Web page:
Vantage Point (2008)(DVD)   Directed by Pete Travis, starring Dennis Quaid (The Right Stuff (1983), The Big Easy (1987), Far from Heaven (2002))Matthew Fox (Lost (2004-2010, Television series)Forest Whitaker (Bird (1988), Ghost Dog: The Way of the Samurai (1999), The Last King of Scotland (2006))Sigourney Weaver (the four Alien films (1979-1997), Avatar (2009))William Hurt (Kiss of the Spider Woman (1985), A History of Violence (2005), Syriana (2005), Into the Wild (2007)) and others.  In this relentlessly fast-paced political action thriller, with Quaid and Fox as U.S. Secret Service agents, and William Hurt as the U.S. President and replete with terrorists, bombings, assassinations, kidnappings, spies and a  truly breathless car chase through the narrow streets of Salamanca, Spain*, one is treated to multiple points of view on the same dreadful event.  Through rewinds, changes of perspective and rapid cutting the nature of the event and its participants are exposed and the idea of a single truth revealed.  Many reviewers have spoken of the Rashomon effect, the idea of examining the same event from multiple points of view, used in exemplary fashion in Akira Kurasawa‘s iconic film Rashomon and comparing the use of this technique in Vantage Point rather unfavorably. It should be said, however, that Kurasawa’s premise was that there is no single truth to be found, whereas in Vantage Point, the idea of illuminating a single, clear truth is the entire idea.  Once one accepts this rather reductionist point of view, and accepts that the film is not about intellectually challenging one’s post-modern sense of the world, one can sit back and enjoy its efforts to keep things moving at an entertainingly frenetic pace.  The acting is workable, the dialogue perhaps a bit wanting, and some of the devices admittedly a bit routine, not to mention the questionable and simplistic politics; nevertheless, a bit of breathless, stressful action, with not unreasonable special effects, is at times, just the ticket. (PR) (*: actually shot in Mexico)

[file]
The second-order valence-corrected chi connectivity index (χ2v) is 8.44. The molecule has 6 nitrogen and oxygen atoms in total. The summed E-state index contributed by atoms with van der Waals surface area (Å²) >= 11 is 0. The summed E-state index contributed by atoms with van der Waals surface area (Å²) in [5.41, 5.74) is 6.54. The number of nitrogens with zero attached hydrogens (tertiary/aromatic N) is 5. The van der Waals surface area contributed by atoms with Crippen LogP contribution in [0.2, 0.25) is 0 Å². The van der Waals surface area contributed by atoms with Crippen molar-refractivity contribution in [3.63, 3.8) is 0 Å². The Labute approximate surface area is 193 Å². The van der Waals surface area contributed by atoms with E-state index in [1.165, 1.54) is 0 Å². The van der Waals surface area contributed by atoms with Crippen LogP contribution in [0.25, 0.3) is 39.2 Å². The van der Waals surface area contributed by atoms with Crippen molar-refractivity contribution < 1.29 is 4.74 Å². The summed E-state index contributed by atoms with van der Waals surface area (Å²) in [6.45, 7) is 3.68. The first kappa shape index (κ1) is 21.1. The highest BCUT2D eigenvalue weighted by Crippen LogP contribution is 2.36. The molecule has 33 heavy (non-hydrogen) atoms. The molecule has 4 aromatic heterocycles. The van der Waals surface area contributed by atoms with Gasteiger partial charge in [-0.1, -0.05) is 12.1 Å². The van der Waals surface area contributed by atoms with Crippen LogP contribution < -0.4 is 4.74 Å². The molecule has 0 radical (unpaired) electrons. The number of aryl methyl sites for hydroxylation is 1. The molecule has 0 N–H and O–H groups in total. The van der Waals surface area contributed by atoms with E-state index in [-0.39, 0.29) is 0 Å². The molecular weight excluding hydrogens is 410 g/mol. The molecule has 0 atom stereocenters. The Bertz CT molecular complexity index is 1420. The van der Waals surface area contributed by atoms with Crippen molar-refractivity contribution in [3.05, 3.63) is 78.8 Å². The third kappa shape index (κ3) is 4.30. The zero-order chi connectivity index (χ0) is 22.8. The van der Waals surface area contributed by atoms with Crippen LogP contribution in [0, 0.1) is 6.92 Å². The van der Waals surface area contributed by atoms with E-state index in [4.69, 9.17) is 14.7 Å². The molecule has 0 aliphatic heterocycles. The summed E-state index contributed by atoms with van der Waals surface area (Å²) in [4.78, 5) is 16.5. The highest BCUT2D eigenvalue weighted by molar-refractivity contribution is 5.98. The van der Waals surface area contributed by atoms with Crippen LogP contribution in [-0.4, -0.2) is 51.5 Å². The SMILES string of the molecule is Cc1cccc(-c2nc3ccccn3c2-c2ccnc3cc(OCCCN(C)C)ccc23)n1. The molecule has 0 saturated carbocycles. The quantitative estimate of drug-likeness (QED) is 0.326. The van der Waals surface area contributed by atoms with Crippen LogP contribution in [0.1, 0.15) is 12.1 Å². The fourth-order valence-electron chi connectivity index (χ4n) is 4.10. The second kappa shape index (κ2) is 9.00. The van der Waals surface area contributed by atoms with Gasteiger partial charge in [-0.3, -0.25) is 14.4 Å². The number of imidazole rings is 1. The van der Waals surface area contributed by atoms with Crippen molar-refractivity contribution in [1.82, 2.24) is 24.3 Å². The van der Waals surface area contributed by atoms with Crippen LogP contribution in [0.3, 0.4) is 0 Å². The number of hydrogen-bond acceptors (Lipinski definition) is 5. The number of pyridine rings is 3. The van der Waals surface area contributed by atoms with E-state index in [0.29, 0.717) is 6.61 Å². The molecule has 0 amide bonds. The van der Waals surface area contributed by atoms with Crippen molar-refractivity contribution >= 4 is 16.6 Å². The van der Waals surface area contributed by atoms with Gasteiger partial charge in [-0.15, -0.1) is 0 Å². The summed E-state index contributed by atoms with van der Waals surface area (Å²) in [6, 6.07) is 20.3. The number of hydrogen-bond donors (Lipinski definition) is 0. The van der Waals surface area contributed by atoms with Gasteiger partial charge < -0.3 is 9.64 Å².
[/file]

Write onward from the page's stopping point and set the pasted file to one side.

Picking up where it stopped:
See our post on the film Syriana, starring George Clooney and Matt Damon, with William Hurt.

We recommend that you buy your DVDs and Blu-ray Disks.  Have a great personal film library..  Here are links to amazon.com:

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The Pledge – Directed by Sean Penn, Starring Jack Nicholson

Posted by the editors on Thursday, 1 December 2011

The Pledge (2001)(DVD)  Directed by Sean Penn, starring Jack Nicholson, with Robin Wright Penn, Benicio del Toro, Mickey RourkeSam ShepardPatricia ClarksonVanessa RedgraveHelen Mirren, Harry Dean StantonAaron Eckhart and others.  The Pledge, on the surface a good crime drama, is, in fact, an excellent portrayal of one man’s descent into obsession and marginalization.  That man, Jerry Black, is played by a superb Jack Nicholson, full of finesse, and few of his iconic grimaces and is captivating.  The cast, clearly, is a who’s who of wonderful, accomplished actors, and Sean Penn’s directing is strong, evocative, and inspired.  Benicio del Toro, though almost unrecognizable, as a retarded Native American, is magnificent, as are, in small, but pivotal roles, Mickey Rourke, Sam Shepard, Patricia Clarkson, Vanessa Redgrave, and Helen Mirren.  Robin Wright Penn as a down-and-out, single-mother, rural barmaid is exceptionally good.  The Pledge is not an easy film, it must be admitted, with its focus on serial child murder, and a number of gruesome scenes.  Nevertheless, it is an excellent, atypical, powerful and engrossing film and, honestly, a must-see. (PR) (See below for filmographies)